No DTS track unfortunately, but the Dolby Digital 5.1 soundtrack is a corker – as it needs to be with a film like this where sound design is everything. The slightly fragile music score comes across particularly well and the sub-woofer gets an impressive workout, particularly when EVE demonstrates her talent for destruction.

The extras on the first disc are headlined by two short animated features. The first, Presto, was seen before the film on its cinema release and is a very funny study of the somewhat dysfunctional relationship between a magician and his rabbit. Audio and visual quality is as good as for the main feature. The same goes for BURN-E which is a new short that looks at how the mess made by WALL-E is cleared up.

On this first DVD, there are two deleted scenes with optional introductions from Andrew Stanton. “Garbage Airlock” features our hero escaping from rampant trash-guzzling machines. “Dumped” features EVE being hurt rather than WALL-E and was changed in order for the latter to seem weaker and, eventually, more heroic.

“Animation Sound Design: Building Worlds From The Sound Up” is an 18 minute featurette with sound designer Ben Burtt – best known for Star Wars. It’s fascinating, not least because sound design is an interesting and somewhat neglected area of film production.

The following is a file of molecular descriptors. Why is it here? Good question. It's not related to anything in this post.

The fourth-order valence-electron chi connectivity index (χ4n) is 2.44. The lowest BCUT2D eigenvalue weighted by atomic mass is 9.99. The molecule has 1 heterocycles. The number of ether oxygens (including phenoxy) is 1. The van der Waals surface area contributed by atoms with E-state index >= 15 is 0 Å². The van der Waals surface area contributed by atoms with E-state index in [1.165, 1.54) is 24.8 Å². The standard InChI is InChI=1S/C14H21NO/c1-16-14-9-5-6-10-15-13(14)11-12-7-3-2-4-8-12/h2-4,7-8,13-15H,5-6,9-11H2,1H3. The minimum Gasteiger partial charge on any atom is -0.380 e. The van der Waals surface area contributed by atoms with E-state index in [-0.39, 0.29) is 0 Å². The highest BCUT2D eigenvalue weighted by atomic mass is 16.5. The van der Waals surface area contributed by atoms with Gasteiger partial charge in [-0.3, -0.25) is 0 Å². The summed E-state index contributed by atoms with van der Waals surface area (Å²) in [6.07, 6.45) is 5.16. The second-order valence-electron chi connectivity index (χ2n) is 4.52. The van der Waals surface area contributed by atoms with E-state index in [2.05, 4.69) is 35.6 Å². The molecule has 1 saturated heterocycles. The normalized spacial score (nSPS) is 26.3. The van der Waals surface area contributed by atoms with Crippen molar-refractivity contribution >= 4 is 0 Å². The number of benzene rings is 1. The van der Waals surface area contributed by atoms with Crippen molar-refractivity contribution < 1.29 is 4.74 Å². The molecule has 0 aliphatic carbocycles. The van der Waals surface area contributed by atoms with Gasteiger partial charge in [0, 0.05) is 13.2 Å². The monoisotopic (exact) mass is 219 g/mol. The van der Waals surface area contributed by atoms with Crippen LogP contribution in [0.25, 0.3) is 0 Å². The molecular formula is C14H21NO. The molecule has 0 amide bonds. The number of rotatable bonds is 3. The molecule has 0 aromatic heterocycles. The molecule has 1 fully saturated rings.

Finally on the first DVD, we get a commentary from Andrew Stanton which is enthusiastic, informed and just a little bit dull. It might have been a good idea to get someone else in the room to add a bit of excitement or even a bit of variation. He does, however, explain a few of his more unusual decisions, notably the use of scenes and songs from Hello Dolly.

The second disc contains lots more special features, divided into two sections – Humans (for film fans) and Robots (for families).

The highlight of the former section is the 80 minute long documentary The Story of Pixar from the documentarian Leslie Iwerks. It’s a fascinating piece which doesn’t shy away from controversy in terms of the roots of the company which stretch back to Disney’s fallow period of the mid-1980s. Virtually everyone of any importance is chased up and interviewed, from Roy Disney to Billy Crystal, and the use of film clips is intelligent and useful.